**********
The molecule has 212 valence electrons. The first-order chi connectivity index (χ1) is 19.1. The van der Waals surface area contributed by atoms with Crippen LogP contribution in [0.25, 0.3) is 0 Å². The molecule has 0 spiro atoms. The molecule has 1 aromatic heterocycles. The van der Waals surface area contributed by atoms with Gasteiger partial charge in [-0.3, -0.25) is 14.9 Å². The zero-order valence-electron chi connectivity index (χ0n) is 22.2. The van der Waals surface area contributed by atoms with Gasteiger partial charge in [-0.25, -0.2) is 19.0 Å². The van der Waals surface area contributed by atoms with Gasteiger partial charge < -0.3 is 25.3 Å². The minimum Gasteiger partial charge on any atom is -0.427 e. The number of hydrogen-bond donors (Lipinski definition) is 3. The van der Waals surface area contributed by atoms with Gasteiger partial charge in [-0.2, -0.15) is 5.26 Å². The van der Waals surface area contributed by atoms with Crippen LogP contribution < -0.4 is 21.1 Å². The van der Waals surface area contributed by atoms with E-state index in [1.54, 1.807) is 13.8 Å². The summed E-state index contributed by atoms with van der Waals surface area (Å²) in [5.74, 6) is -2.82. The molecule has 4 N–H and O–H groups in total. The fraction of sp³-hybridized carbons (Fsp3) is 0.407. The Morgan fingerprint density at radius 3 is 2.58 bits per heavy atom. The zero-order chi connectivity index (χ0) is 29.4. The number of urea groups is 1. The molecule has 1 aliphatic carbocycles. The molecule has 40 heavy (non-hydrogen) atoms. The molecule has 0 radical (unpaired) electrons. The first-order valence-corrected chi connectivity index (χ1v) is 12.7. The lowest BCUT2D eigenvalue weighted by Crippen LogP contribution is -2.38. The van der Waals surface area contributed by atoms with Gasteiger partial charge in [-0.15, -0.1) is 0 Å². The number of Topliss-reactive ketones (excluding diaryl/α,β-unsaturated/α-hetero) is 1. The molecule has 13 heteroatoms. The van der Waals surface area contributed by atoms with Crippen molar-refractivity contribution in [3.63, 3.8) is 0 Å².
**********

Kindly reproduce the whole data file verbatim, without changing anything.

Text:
The molecule has 212 valence electrons. The first-order chi connectivity index (χ1) is 19.1. The van der Waals surface area contributed by atoms with Crippen LogP contribution in [0.25, 0.3) is 0 Å². The molecule has 0 spiro atoms. The molecule has 1 aromatic heterocycles. The van der Waals surface area contributed by atoms with Gasteiger partial charge in [-0.3, -0.25) is 14.9 Å². The zero-order valence-electron chi connectivity index (χ0n) is 22.2. The van der Waals surface area contributed by atoms with Gasteiger partial charge in [-0.25, -0.2) is 19.0 Å². The van der Waals surface area contributed by atoms with Gasteiger partial charge < -0.3 is 25.3 Å². The minimum Gasteiger partial charge on any atom is -0.427 e. The number of hydrogen-bond donors (Lipinski definition) is 3. The van der Waals surface area contributed by atoms with Gasteiger partial charge in [-0.2, -0.15) is 5.26 Å². The van der Waals surface area contributed by atoms with Crippen LogP contribution < -0.4 is 21.1 Å². The van der Waals surface area contributed by atoms with E-state index in [1.54, 1.807) is 13.8 Å². The summed E-state index contributed by atoms with van der Waals surface area (Å²) in [5.74, 6) is -2.82. The molecule has 4 N–H and O–H groups in total. The fraction of sp³-hybridized carbons (Fsp3) is 0.407. The Morgan fingerprint density at radius 3 is 2.58 bits per heavy atom. The zero-order chi connectivity index (χ0) is 29.4. The number of urea groups is 1. The molecule has 1 aliphatic carbocycles. The molecule has 40 heavy (non-hydrogen) atoms. The molecule has 0 radical (unpaired) electrons. The first-order valence-corrected chi connectivity index (χ1v) is 12.7. The lowest BCUT2D eigenvalue weighted by Crippen LogP contribution is -2.38. The van der Waals surface area contributed by atoms with Gasteiger partial charge in [-0.15, -0.1) is 0 Å². The number of Topliss-reactive ketones (excluding diaryl/α,β-unsaturated/α-hetero) is 1. The molecule has 13 heteroatoms. The van der Waals surface area contributed by atoms with Crippen molar-refractivity contribution in [3.63, 3.8) is 0 Å².